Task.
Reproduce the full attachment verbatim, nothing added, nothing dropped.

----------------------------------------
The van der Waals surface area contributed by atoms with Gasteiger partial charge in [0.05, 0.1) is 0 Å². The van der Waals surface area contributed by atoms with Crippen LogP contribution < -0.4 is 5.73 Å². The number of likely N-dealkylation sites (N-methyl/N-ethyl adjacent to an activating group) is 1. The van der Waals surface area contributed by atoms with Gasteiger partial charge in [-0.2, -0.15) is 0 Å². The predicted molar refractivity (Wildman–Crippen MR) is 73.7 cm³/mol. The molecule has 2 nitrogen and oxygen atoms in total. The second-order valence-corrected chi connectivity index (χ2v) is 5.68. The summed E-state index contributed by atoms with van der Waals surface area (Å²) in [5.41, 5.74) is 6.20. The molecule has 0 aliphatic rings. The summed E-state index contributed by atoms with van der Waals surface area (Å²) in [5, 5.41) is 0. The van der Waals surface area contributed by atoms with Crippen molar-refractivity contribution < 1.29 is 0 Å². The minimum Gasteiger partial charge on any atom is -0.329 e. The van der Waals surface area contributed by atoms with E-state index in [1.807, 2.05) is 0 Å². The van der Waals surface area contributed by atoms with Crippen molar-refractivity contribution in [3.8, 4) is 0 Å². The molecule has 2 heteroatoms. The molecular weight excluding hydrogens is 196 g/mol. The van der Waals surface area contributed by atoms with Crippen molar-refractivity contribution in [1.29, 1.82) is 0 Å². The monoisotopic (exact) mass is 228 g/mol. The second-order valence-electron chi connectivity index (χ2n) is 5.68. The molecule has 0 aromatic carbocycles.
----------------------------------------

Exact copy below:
The van der Waals surface area contributed by atoms with Gasteiger partial charge in [0.05, 0.1) is 0 Å². The van der Waals surface area contributed by atoms with Crippen LogP contribution < -0.4 is 5.73 Å². The number of likely N-dealkylation sites (N-methyl/N-ethyl adjacent to an activating group) is 1. The van der Waals surface area contributed by atoms with Gasteiger partial charge in [-0.2, -0.15) is 0 Å². The predicted molar refractivity (Wildman–Crippen MR) is 73.7 cm³/mol. The molecule has 2 nitrogen and oxygen atoms in total. The second-order valence-corrected chi connectivity index (χ2v) is 5.68. The summed E-state index contributed by atoms with van der Waals surface area (Å²) in [5.41, 5.74) is 6.20. The molecule has 0 aliphatic rings. The summed E-state index contributed by atoms with van der Waals surface area (Å²) in [5, 5.41) is 0. The van der Waals surface area contributed by atoms with Crippen molar-refractivity contribution < 1.29 is 0 Å². The minimum Gasteiger partial charge on any atom is -0.329 e. The van der Waals surface area contributed by atoms with E-state index in [1.807, 2.05) is 0 Å². The van der Waals surface area contributed by atoms with Crippen molar-refractivity contribution in [3.8, 4) is 0 Å². The molecule has 2 heteroatoms. The molecular weight excluding hydrogens is 196 g/mol. The van der Waals surface area contributed by atoms with Crippen molar-refractivity contribution in [1.29, 1.82) is 0 Å². The monoisotopic (exact) mass is 228 g/mol. The second-order valence-electron chi connectivity index (χ2n) is 5.68. The molecule has 0 aromatic carbocycles.